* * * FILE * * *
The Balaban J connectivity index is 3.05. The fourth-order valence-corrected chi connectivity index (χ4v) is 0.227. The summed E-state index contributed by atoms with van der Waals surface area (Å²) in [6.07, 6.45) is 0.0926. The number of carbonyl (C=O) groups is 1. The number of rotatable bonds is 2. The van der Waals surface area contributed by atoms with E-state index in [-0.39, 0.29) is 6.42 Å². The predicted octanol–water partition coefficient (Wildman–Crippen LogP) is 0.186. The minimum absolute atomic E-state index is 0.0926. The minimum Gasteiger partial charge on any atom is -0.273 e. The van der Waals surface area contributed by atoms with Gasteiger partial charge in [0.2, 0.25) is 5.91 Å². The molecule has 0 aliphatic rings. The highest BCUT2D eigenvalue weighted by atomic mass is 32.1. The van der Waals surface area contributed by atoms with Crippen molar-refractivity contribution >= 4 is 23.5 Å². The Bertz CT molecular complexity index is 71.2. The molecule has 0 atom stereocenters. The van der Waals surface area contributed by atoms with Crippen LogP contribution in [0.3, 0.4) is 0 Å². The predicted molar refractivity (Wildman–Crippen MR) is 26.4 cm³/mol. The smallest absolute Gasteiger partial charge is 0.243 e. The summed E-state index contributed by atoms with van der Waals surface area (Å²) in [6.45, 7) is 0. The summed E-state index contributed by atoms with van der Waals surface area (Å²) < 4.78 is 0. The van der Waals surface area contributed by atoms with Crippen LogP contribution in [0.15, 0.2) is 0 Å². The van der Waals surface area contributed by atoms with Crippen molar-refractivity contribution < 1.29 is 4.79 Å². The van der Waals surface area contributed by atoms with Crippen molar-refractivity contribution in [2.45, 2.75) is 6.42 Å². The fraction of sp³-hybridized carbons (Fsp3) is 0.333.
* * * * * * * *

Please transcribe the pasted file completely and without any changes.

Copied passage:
The Balaban J connectivity index is 3.05. The fourth-order valence-corrected chi connectivity index (χ4v) is 0.227. The summed E-state index contributed by atoms with van der Waals surface area (Å²) in [6.07, 6.45) is 0.0926. The number of carbonyl (C=O) groups is 1. The number of rotatable bonds is 2. The van der Waals surface area contributed by atoms with E-state index in [-0.39, 0.29) is 6.42 Å². The predicted octanol–water partition coefficient (Wildman–Crippen LogP) is 0.186. The minimum absolute atomic E-state index is 0.0926. The minimum Gasteiger partial charge on any atom is -0.273 e. The van der Waals surface area contributed by atoms with Gasteiger partial charge in [0.2, 0.25) is 5.91 Å². The molecule has 0 aliphatic rings. The highest BCUT2D eigenvalue weighted by atomic mass is 32.1. The van der Waals surface area contributed by atoms with Crippen molar-refractivity contribution >= 4 is 23.5 Å². The Bertz CT molecular complexity index is 71.2. The molecule has 0 atom stereocenters. The van der Waals surface area contributed by atoms with Crippen LogP contribution in [0.3, 0.4) is 0 Å². The predicted molar refractivity (Wildman–Crippen MR) is 26.4 cm³/mol. The smallest absolute Gasteiger partial charge is 0.243 e. The summed E-state index contributed by atoms with van der Waals surface area (Å²) in [6.45, 7) is 0. The summed E-state index contributed by atoms with van der Waals surface area (Å²) < 4.78 is 0. The van der Waals surface area contributed by atoms with Crippen LogP contribution in [0.15, 0.2) is 0 Å². The van der Waals surface area contributed by atoms with Crippen molar-refractivity contribution < 1.29 is 4.79 Å². The van der Waals surface area contributed by atoms with Crippen molar-refractivity contribution in [2.45, 2.75) is 6.42 Å². The fraction of sp³-hybridized carbons (Fsp3) is 0.333.